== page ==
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Perception of police legitimacy among private security officers

  • Seung Yeop Paek
  • Mahesh K. Nalla
  • Julak LeeEmail author
Original Article

Abstract

The private security market is growing around the world, and public police are no longer the predominant agents of order maintenance and crime prevention. This development has important implications as different policing agents come in contact with each other. Specifically, understanding how they view each other can help increase the benefits of today’s paradigm of security governance. Despite abundant research on citizen perceptions of police, few studies explore private security officers’ opinions about their public counterparts. Therefore, this research explores private security officers’ perceptions of the police in South Korea. Results show that the respondents’ attitudes toward police performance and distributive and procedural justice have varying influences on the three dimensions of police legitimacy: Obligation to obey, trust, and normative alignment. Additionally, the authors suggest the police should understand that private security officers’ perceptions of police legitimacy are influenced by distinct factors depending on contact experience and employment type.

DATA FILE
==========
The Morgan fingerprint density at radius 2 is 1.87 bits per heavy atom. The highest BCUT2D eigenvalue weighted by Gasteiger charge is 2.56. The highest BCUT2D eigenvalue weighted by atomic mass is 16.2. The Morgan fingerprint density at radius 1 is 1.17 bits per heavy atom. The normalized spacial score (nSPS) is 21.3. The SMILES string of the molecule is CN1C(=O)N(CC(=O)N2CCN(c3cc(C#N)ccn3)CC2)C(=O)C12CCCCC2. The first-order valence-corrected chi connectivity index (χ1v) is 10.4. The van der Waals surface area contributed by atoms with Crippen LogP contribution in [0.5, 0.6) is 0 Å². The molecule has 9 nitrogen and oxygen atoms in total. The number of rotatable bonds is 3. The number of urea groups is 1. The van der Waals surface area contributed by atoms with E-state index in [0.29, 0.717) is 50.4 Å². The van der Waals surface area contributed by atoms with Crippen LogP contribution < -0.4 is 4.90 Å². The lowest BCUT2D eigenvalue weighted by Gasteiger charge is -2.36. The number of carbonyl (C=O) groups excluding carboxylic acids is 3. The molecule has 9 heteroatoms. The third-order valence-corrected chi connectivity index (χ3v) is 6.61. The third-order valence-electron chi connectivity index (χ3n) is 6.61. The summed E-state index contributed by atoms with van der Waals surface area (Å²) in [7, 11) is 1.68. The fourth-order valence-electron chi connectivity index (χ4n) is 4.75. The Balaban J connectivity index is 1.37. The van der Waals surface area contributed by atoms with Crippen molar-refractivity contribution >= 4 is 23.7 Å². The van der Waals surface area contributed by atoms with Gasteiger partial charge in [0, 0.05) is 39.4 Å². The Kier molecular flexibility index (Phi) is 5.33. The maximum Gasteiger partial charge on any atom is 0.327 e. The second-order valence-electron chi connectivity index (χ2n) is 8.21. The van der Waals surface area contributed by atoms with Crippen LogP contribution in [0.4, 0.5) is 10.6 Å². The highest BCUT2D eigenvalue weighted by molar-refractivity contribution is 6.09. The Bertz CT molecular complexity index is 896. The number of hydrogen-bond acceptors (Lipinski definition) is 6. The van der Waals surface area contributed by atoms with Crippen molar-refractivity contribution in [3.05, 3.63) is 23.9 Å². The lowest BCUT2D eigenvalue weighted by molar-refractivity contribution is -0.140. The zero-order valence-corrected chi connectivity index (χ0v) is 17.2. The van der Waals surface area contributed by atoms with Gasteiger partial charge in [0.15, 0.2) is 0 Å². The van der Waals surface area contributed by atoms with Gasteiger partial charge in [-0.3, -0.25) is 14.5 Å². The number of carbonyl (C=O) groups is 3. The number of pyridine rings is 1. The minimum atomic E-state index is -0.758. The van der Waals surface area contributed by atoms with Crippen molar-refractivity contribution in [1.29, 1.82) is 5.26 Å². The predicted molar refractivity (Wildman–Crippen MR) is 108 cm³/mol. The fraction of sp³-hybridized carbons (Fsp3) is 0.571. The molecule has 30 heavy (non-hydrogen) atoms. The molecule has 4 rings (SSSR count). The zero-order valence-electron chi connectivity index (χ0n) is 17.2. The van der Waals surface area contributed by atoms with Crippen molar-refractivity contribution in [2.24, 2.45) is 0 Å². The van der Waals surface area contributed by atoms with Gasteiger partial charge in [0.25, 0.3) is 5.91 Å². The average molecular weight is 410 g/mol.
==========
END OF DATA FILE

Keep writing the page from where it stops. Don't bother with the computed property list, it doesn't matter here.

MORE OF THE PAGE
Keywords

Private security industry Nodal governance of security South Korea Police legitimacy Public–private cooperation in policing 

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Copyright information

© Springer Nature Limited 2019

Authors and Affiliations

  1. 1.Department of Criminal JusticeState University of New York at OswegoOswegoUSA
  2. 2.School of Criminal JusticeMichigan State UniversityEast LansingUSA
  3. 3.Department of Security ManagementKyonggi UniversitySuwon-SiSouth Korea

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